Wine premiumization may be working for producers, but the loser remains the wine drinker
The following arrived in a news release the other day: These “wines are reasonably priced between $15-$40 — ensuring excellent price-quality ratio.”
Where do I begin to parse the failure of the post-modern wine business, as demonstrated in that sentence? Am I the only one who sees that most wine drinkers don’t consider wine costing more than $15 as either reasonably priced or having an excellent price-quality ratio?
The wine business has fallen all over itself in the past 18 months throwing as much crappy $20 wine on the market as possible, because one very smart man noticed some of us were willing to pay more for wine. He called the trend premiumization, and his point made sense: If you have more money, you’re willing to spend more money.
Which is what happened in the U.S. when the recession ended. Sales of higher priced wines increased significantly, and the average price of a bottle of wine in the U.S. rose to almost $10, the highest in history.
Welcome to the promised land
The wine business, particularly in California, saw premiumization as the promised land – a way to raise prices without necessarily increasing quality. Hence higher profits, which had been squeezed during the recession, as well as the need to sell less wine to make the same amount of money. If I make $10 wine, I need to sell 10 bottles to make $100; if I make $25 wine, I only need to sell four. And if I sell five, I’m better off than selling 10 bottles of $10 wine. Who wouldn’t want that?
The result, according to a study from Internet retailer Wine.com, has been flat U.S. wine consumption. “This means for every headline about a brand growing 10-20%, another one is shrinking by a similar amount,” says the report. “With little to no organic industry growth, it’s all about battling competitors for market share.”
In other words, the pie isn’t any bigger, but there are more producers charging more for us to eat it. So we’re the losers, as the quote at the beginning of the post shows.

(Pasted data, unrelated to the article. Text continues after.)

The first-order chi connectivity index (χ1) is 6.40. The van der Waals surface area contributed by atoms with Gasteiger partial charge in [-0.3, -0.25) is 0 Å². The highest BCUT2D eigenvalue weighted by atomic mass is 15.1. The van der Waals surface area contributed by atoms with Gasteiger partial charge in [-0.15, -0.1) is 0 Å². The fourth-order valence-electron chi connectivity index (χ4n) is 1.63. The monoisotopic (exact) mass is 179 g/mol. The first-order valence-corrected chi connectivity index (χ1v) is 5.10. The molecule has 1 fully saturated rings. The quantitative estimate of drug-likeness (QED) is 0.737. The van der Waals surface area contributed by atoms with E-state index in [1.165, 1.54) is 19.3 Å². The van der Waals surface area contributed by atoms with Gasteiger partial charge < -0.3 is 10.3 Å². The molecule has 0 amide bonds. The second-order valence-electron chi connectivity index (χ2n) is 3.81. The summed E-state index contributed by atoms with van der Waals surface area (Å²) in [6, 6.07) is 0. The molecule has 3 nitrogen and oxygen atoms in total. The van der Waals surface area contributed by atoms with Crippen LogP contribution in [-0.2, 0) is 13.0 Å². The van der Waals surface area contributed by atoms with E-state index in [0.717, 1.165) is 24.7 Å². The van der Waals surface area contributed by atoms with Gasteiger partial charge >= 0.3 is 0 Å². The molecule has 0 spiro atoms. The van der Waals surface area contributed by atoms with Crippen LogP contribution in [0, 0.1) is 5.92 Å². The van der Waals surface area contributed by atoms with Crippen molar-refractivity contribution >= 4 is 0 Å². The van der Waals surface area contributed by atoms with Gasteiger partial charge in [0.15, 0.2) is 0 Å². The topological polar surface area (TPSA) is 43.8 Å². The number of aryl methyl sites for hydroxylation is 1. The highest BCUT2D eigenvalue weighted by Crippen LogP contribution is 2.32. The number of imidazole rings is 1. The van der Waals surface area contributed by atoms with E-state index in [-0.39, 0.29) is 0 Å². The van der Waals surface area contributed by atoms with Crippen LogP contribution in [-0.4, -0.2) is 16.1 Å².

Here’s what the wine business overlooked in its haste to embrace premiumization:
• 95 percent of the entire U.S. population – not just wine drinkers – will never buy a $20 bottle of wine. That’s from the Wine Market Council, which studies these things for the wine business. So premiumization excludes 9 ½ out of 10 U.S. adults – hardly a way to make wine more popular.
• Let’s say I buy two $40 bottles of wine a week, which the Wine Market Council says “a high frequency wine drinker” might do. That’s $320 a month – or about as much as it costs to lease an Audi A3 Cabriolet. I love wine, but I know what I would do with that money.
• The rise in sales of more expensive wine, given that overall wine sales are flat, means people are buying less cheap wine. The assumption has been that consumers are trading up from their $4 and $5 bottles to $20 bottles, which only a winery could believe. What’s more likely is that older wine drinkers, who bought much of the very cheap wine, aren’t drinking as much. They’re either dead or have cut back as they got older. The same thing has happened in beer and Big Beer is in a panic. This would raise the average price of wine without actually increasing the number of people who drink it.
So we’re stuck with reasonably priced $40 bottles of wine. Whatever that means. Hopefully, we won’t be stuck much longer — since I don’t need any more reasons to worry about the future of the wine business.